Grapes, Tree Fruit and Citrus Market Report October 10 to October 16
We continue to move into late-season fruit, as Scarlet Royal and Sweet Celebration continue, but growers also move into first harvests of Allison, Scarlotta, and Holiday varieties. In general, quality is remaining strong even considering the recent rains and heat, but taking a lot of work in the field to clean and put up nice packs. This trend will continue for the remainder of the season. Supplies are moderate currently and allow for good promotional opportunities for another 1 ½ months. Expect December to bring on a quick finish as supplies may become limited due to weather-related losses in packing out in the field.
Greens have started to wind down on varieties like Sweet Globe and Timpson, soon becoming a 3-tier crop between Pristine, Autumn King, and Autumn Crisp varieties. Quickly it will be down to the two main varieties to get us to the finish line, with Autumn King being the most widely planted volume. Like reds, it is taking a fair amount of fieldwork to put a good pack. But Autumn King supplies should stretch into early to mid-December until it is time for an import transition.
Autumn Royals will continue to harvest for the next 2 – 3 weeks, with supplies expected to stretch into late November / early September. Quality is good and volume is similar to previous seasons. Continue to carry for the color break and additional sales, then wind down moving into late November.
Red Globe volume arrived and will continue through October and November, stretching into the volume of Peruvian arrivals. The CA crop will be able to carry the West Coast for a while to get through the season, but some early Peruvian fruit will arrive in the East and create the start of the import market.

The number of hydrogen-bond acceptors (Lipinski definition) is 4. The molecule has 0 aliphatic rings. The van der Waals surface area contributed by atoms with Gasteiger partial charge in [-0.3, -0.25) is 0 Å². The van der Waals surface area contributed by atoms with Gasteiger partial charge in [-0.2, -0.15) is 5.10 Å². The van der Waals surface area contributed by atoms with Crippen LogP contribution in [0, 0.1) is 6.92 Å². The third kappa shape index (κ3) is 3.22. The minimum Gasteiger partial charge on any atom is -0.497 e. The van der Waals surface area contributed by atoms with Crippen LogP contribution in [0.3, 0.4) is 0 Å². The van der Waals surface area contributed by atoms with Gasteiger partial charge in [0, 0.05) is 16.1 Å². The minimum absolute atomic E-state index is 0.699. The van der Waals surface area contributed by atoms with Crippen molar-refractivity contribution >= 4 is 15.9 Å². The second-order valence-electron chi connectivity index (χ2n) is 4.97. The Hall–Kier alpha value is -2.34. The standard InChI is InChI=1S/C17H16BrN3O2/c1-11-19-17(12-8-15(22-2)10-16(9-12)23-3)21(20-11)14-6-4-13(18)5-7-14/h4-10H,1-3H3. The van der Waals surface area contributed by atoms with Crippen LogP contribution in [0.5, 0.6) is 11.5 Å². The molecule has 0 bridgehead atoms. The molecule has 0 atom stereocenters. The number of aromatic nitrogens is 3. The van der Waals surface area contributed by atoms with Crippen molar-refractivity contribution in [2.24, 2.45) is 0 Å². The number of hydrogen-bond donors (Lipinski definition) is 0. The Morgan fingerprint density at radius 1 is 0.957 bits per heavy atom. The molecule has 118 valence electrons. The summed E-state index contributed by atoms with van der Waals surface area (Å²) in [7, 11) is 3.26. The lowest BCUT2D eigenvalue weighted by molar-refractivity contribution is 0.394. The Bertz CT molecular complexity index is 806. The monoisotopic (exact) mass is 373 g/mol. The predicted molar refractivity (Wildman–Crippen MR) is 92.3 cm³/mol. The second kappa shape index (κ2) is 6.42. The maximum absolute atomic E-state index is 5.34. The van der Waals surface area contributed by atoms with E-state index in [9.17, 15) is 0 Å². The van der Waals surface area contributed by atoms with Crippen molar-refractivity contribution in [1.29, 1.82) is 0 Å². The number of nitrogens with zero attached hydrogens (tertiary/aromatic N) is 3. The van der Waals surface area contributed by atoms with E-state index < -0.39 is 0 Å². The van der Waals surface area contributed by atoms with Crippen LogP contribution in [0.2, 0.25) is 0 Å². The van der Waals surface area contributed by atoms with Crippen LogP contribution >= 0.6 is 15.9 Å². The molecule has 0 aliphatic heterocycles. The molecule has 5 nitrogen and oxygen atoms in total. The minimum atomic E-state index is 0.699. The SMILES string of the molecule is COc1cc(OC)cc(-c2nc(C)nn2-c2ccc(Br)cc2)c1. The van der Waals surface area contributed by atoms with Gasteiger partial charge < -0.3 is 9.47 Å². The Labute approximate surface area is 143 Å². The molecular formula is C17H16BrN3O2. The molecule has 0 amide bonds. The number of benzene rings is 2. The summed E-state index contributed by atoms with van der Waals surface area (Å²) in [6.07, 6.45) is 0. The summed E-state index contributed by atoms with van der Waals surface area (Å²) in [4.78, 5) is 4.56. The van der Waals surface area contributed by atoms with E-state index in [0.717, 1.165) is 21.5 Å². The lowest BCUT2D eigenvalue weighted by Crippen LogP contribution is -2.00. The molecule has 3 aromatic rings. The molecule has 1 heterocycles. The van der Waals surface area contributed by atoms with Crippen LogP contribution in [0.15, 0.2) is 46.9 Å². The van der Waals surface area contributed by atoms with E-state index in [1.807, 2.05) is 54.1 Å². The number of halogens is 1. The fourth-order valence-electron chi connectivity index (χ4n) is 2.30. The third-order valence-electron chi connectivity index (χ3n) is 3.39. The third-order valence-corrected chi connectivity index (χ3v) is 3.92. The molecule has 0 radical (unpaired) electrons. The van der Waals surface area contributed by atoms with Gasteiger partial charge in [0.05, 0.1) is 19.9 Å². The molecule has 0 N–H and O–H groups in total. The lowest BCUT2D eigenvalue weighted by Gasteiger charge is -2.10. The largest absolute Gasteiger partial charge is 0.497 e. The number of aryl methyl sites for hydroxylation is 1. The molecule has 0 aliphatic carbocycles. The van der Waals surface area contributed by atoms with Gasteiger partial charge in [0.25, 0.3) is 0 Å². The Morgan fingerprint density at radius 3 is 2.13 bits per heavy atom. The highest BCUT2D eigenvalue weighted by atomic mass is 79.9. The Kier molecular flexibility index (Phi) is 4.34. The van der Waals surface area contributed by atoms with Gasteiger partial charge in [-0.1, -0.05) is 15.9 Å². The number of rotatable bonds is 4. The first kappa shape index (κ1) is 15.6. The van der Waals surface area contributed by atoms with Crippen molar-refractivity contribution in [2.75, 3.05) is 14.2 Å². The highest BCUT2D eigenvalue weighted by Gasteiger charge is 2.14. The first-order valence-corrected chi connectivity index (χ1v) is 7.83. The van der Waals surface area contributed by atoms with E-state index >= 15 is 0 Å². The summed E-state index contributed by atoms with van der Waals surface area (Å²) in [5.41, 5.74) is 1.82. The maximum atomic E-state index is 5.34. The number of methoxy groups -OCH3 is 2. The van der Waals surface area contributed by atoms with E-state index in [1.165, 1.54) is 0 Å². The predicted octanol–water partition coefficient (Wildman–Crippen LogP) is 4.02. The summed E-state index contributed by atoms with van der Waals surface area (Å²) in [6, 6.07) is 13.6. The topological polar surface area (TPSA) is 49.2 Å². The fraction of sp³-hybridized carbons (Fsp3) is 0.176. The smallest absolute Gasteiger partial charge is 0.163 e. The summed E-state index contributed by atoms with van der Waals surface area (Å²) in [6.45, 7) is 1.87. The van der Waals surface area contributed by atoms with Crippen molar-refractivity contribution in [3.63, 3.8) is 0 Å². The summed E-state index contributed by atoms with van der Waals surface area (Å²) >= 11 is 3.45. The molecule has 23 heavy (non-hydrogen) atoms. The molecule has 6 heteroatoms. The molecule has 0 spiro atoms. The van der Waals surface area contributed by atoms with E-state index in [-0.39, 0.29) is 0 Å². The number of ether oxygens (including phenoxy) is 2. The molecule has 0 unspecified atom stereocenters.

Tree Fruit – Imports
Virtually a done deal, with only a small amount of fruit remaining to clean up. Time to call it quits. First Chilean fruit on peach and nectarine will arrive by air flight, then containers in late November.
Plums / Pluots
The last varieties remain, with some Flavor-Fall red and Angelino black still hanging around. Retailers have mostly moved into Fall sets and moved away from promoting CA plums. Expect supplies to last for another 2 – 3 weeks. Chile will not start with first arrivals until late January.
The import cherry season from Chile and Argentina is right around the corner. First arrivals are expected by 2nd week of November on early air flights. But air volume will not build up until right before Thanksgiving. Based on increased freight costs, the pricing structure can only get so aggressive even with a bigger crop for the U.S. market. Expect promotable FOB pricing by late December once the first container vessels arrive.
Murcott’s arrival volume has wound down, with only some minimal arrivals left for Chilean and Australian fruit. Some inventories remain available but quickly move into a short demand-exceeds-supply situation as well. Expect supplies to move quickly as retailers plan ahead for a decrease in the availability of imports before California starts. Some Satsuma varieties will start in CA by late October, but a promotable volume of clementines will not be available from the CA harvest until 2nd week of November. Avoid promoting, as supplies will just be enough to sustain the supply chain.
Demand greatly exceeds supplies of the remaining navel crop on both the East and West Coast. Vessel arrival volume has stopped and the last supplies of the season have arrived, leading to a shortage of products before CA starts to harvest. FOB pricing will remain high and increasing, with likely not enough fruit to fill the gap. California will start around 10/17 in a very limited way, but not see navel volume until early November once gassing time winds down. Continue to be cautious on import volume as it will end quickly.
Lemons are virtually done from Chile and Argentina, with supplies cleaning up rapidly as arrival volume stopped. Only a small amount of supplies remains on either coast to try to fill the demand. FOB pricing will continue to firm rapidly due to demand. California has finished D3 and waiting for D1 to bring the biggest volume for a November harvest start. Stay close on lemons, as the shortage from South America due to the freeze will definitely be felt until D1 brings on the firepower.
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